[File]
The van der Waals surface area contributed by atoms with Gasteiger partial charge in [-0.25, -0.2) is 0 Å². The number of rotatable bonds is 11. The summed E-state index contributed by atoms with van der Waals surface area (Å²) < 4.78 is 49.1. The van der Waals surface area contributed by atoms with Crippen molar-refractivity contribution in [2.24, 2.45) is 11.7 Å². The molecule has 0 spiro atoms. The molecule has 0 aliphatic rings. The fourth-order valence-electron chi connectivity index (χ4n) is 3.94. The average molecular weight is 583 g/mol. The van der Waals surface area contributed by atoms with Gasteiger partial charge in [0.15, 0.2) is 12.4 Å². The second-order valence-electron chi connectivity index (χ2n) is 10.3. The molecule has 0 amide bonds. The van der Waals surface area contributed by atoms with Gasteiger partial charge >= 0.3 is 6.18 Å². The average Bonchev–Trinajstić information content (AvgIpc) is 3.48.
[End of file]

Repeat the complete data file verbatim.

The van der Waals surface area contributed by atoms with Gasteiger partial charge in [-0.25, -0.2) is 0 Å². The number of rotatable bonds is 11. The summed E-state index contributed by atoms with van der Waals surface area (Å²) < 4.78 is 49.1. The van der Waals surface area contributed by atoms with Crippen molar-refractivity contribution in [2.24, 2.45) is 11.7 Å². The molecule has 0 spiro atoms. The molecule has 0 aliphatic rings. The fourth-order valence-electron chi connectivity index (χ4n) is 3.94. The average molecular weight is 583 g/mol. The van der Waals surface area contributed by atoms with Gasteiger partial charge in [0.15, 0.2) is 12.4 Å². The second-order valence-electron chi connectivity index (χ2n) is 10.3. The molecule has 0 amide bonds. The van der Waals surface area contributed by atoms with Gasteiger partial charge >= 0.3 is 6.18 Å². The average Bonchev–Trinajstić information content (AvgIpc) is 3.48.